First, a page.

Turning around a troubled building Contrarians double the Candler's value

November 07, 1997|By Kevin L. McQuaid | Kevin L. McQuaid,SUN STAFF

Like so many older downtown office buildings, the 12-story Candler Building appeared to be doomed in the winter of 1996.

An affiliate of the giant General Electric Co. had put the city's largest office building on the market, content to walk away from 10 years of ownership and a $60 million investment.

The move by GE came as little wonder, though. Frustrated by the continued deterioration of the city's office market, even deep-pocketed owners like GE were bailing out. A third of the 86-year-old Candler Building remained empty, thanks in part to a languishing leasing effort and the city's stalled economy.

And few believed Candler's future was anything but hopeless. Local real estate gurus labeled the project -- a converted Coca-Cola Co. warehouse with no on-site parking, in a questionable location near the public housing badlands east of downtown -- a bricks and mortar gamble.

Enter Meridian Group Inc., a contrarian Washington real estate investment company started four years ago by two former Riggs National Bank executives. Meridian bought Candler for a fire sale price of $21.8 million in July 1996.

Sixteen months, some aggressive deal-making and hands-on management and a solid local economic recovery later, the 535,000-square-foot Candler Building is nearly full and its value has nearly tripled, according to some estimates.

"We felt at the time things were turning around for Baltimore," said G. David Cheek, Meridian's 46-year-old president. "We saw it as a spectacular building, and all we had to do was reposition it and market it more effectively."

"We knew in our hearts it was a good deal, a good building," said Bruce S. Lane, Meridian's executive vice president and Cheek's 37-year-old partner. "But it's exceeded our wildest expectations."

Candler's fortunes have improved markedly just in the past month, after a Baltimore Gas and Electric Co. subsidiary and a military health-care provider from Nevada committed to one-fifth of the 111 Market Place property.

The two businesses -- including BGE's new power marketing subsidiary -- will bring more than 500 jobs downtown.

"They've done an excellent job in procuring tenants and improving the building and really that whole part of town," said Bill Michael, a commercial real estate agent with the local office of CB Commercial Real Estate Group Inc. "I have a high regard for the new ownership."

Since taking over from GE, Meridian has persuaded existing businesses -- from the Johns Hopkins University to the Christopher Columbus Center to the National Aquarium in Baltimore -- to stay at Candler through 2008.

"It's close to downtown, to hotels, and because a lot of our people use public transportation that's right near there, it's convenient," said Herb Hansen, senior associate dean at the Johns Hopkins School of Hygiene and Public Health, Candler's largest tenant. "And Candler offered the best deal."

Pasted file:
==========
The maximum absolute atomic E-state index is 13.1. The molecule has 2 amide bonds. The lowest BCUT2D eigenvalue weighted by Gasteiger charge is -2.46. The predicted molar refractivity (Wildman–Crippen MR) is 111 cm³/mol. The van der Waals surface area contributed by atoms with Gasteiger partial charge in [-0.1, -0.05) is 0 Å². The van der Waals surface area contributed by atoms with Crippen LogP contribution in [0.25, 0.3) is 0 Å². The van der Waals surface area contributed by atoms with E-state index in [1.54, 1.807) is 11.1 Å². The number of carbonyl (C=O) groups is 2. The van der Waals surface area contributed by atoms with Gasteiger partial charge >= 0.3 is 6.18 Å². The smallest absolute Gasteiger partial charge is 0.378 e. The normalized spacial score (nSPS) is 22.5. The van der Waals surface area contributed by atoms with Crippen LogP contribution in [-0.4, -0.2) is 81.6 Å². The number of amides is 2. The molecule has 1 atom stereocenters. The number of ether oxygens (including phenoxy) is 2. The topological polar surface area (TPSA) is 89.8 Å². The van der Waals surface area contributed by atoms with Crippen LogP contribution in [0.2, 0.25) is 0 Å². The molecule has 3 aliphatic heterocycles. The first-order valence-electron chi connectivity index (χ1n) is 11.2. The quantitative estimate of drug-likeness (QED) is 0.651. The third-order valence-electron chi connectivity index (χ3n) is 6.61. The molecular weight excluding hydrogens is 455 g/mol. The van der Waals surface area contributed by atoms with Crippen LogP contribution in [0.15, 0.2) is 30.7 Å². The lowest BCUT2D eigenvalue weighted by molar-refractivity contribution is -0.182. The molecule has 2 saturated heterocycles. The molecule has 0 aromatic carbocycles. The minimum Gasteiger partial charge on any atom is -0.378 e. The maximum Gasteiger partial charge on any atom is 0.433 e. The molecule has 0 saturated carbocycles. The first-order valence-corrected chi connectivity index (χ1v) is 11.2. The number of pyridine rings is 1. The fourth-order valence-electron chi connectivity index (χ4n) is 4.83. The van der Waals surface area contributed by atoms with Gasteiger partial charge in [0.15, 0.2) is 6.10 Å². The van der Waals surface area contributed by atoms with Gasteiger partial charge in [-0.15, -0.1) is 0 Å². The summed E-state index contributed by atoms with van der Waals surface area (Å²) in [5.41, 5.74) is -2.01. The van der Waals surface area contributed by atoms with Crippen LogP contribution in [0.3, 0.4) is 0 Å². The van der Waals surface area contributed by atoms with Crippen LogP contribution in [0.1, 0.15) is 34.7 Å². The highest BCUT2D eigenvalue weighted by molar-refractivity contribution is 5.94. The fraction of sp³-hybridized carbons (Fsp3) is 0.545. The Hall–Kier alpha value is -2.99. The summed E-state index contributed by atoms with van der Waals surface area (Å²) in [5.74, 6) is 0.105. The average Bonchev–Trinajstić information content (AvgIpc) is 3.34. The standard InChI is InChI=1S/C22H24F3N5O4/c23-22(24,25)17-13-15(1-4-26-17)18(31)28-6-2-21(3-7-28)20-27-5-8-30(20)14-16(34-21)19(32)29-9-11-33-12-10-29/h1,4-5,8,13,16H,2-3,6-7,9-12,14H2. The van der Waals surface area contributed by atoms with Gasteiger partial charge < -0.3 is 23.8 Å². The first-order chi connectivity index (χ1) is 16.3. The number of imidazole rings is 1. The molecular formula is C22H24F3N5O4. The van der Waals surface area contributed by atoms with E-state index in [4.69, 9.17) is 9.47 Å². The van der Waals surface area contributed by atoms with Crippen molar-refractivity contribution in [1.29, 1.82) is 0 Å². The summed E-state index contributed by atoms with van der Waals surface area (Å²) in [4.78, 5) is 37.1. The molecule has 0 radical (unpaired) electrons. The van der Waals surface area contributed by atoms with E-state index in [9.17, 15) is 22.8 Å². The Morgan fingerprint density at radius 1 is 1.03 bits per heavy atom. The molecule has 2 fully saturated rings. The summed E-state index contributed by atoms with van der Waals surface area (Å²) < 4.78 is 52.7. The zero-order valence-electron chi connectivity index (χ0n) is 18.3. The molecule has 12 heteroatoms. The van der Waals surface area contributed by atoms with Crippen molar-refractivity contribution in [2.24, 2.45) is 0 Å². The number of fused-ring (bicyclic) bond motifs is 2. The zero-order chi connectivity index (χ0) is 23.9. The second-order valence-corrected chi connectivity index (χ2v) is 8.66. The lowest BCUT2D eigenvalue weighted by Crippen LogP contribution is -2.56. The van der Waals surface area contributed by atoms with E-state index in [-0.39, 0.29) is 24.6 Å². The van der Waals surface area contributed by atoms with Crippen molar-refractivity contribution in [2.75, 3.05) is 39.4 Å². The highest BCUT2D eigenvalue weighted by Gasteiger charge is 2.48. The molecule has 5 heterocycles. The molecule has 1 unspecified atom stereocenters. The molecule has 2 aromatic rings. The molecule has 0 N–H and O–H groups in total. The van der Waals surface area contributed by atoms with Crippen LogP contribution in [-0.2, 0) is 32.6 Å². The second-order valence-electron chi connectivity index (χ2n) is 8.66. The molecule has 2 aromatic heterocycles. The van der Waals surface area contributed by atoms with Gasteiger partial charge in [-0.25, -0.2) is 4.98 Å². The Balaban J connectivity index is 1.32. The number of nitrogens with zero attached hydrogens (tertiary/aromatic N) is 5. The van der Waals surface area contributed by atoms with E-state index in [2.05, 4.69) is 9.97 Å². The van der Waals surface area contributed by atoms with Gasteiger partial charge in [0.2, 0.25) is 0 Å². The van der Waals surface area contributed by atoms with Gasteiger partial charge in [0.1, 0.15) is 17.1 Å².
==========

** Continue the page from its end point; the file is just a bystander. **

Candler is likely to stay full, thanks to a combination of its location, a lack of other available space and a bevy of tourist attractions, such as the Columbus Center, Metropolis at the Power Plant and the planned Port Discovery children's museum in the derelict Fishmarket.

"When we moved in, the building was 25 percent occupied. Now it's nearly full," said Stan Heuisler, president and chief executive of the Columbus Center. "That's what happens when you invest $150 million across the street. And it's a beautiful building."

"Their success there can be attributed to a combination of factors, such as: it was the last building with large blocks of space available, and Meridian is a flexible owner," said David J. Downey, a vice president and partner at Colliers Pinkard, the Baltimore real estate firm Meridian hired to lease Candler. "But their timing was definitely a big part of the equation."

Meridian's timing with Candler is no fluke, however. Locally, Meridian garnered a $14 million profit in April 1995 when it sold the Dulaney Center office project to a San Francisco pension fund consultant -- 16 months after buying the two-building Towson project.

"Dulaney was simply another case of a building needing a little TLC," Lane said.

In all, Meridian's tender loving care has reaped roughly $40 million in profits from buying, fixing and selling seven troubled office buildings from Florida to Maryland, most in areas in which others -- such as GE -- had quit.

"We do our homework, then we put the best team for the project together and get to work," Cheek said. "And we provide a high level of attention to each building we buy."

Meridian's ability to read the market tea leaves -- and collect huge profits for speculating correctly -- has many local analysts wondering just how long it will be before the company sells Candler. Cheek and Lane, however, said they aren't considering any offers yet and may simply refinance the project in the coming year.

If a Meridian sale does take place soon, Candler would likely fetch close to $45 million, analysts predict.

So what would Meridian say to GE now about the decision to sell?

"Thanks for the opportunity," Cheek said.

Pub Date: 11/07/97

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